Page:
I'd bought a NAS (Infrant ReadyNas NV+, now owned by Netgear), and I decided to start ripping DVDs. I also started playing with converting them to h.264 to play on my AppleTV. DVD43 has been superceded by SlySoft's AnyDVD, which works fairly well. My new computer happened to have two DVD drives, so it was actually fairly easy to just rip discs while I was sitting at my computer doing other stuff. In no time, I had about 70 discs ripped, and then I spent a long time playing with settings for HandBrake, trying to get something that would play well on the AppleTV.
Why does video encoding have to be so hard? There's about a gazillion different settings. On top of that, it turns out Quicktime is a pretty poor player. It sucks at de-interlacing, it can't handle MPEG-2 without spending $70, and even then it can't handle that wide a variety of MPEG-2 videos. It only supports a sub-set of MPEG-4. Also, ipods and the AppleTV are also severely limited in terms of what resolution/bitrate/features of MPEG-4 they can handle. VLC is a much better player, but its just not integrateable. I looked at hacking my AppleTV and using NitoTV, but that seemed like a lot of effort for something that wasn't that slick. I ended up running a batch run of conversions of my 70 discs at a resolution I thought would look ok on the AppleTV but still play on ipods (since I couldn't seem to get something that looked better), but they were actually ipod compatible. Oh well. Took about 3 weeks to convert the 70 discs on my old dual Opteron box. Ouch. Averaged about 1GB per movie, which wasn't too bad.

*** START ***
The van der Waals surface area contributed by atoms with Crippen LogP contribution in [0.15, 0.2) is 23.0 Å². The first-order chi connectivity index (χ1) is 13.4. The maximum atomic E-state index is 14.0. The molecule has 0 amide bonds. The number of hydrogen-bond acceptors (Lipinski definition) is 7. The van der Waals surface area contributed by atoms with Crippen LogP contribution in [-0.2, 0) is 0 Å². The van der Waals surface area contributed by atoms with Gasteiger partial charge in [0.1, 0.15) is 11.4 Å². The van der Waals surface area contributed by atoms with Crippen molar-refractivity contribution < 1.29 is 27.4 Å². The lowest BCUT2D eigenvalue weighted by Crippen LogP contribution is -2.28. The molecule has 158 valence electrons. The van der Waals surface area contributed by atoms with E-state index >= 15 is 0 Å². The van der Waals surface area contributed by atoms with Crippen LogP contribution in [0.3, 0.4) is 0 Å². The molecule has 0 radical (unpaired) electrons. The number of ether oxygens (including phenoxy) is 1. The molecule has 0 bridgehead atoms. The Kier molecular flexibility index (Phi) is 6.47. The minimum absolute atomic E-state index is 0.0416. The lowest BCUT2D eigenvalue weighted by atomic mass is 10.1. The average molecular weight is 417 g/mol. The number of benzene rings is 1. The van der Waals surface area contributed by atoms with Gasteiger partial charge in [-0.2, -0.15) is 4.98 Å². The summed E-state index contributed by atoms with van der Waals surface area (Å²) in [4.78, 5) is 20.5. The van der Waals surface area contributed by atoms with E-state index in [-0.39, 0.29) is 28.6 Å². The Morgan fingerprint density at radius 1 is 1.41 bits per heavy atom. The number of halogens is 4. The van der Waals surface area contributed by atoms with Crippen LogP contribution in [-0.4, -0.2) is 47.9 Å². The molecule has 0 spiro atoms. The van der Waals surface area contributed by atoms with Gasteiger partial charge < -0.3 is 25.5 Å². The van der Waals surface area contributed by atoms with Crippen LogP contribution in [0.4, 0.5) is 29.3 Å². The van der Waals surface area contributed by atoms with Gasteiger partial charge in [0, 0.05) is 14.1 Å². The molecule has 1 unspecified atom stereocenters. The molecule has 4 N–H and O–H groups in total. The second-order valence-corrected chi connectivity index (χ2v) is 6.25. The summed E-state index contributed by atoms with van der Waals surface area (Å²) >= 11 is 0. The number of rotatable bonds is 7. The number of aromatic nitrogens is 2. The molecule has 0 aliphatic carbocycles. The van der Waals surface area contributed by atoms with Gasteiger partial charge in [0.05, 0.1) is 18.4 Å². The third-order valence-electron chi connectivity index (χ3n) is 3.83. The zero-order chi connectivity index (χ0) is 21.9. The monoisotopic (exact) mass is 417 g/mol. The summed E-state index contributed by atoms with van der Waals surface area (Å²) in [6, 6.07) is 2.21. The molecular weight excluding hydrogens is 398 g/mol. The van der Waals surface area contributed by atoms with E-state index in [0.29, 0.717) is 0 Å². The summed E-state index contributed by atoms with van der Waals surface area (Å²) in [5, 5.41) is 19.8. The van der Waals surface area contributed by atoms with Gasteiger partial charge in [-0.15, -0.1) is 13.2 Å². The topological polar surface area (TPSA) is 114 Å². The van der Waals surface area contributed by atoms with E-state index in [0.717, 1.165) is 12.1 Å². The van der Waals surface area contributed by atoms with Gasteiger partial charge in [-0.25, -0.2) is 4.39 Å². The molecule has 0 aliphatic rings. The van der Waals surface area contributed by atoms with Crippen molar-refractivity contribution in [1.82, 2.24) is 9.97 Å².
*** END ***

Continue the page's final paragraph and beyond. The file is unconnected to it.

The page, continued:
So, I was debating what would be my front-end for the ripped DVDs. Option 1 was to use a stock AppleTV, rip and convert all of my DVDs to h.264 and import them into iTunes and stream them over the network. This just didn't work that well. I had to have the computer on and itunes running, and then I was going NAS->Computer->AppleTV, which caused occasional network jitters. Worse, displaying the list of ~100 movies on the AppleTV took forever to load. Also, iTunes doesn't provide any bulk-import interface (drag & drop worked best, but still wasn't great) and it would have take way too long to use iTunes to add cover-art and information to all of the m4v files.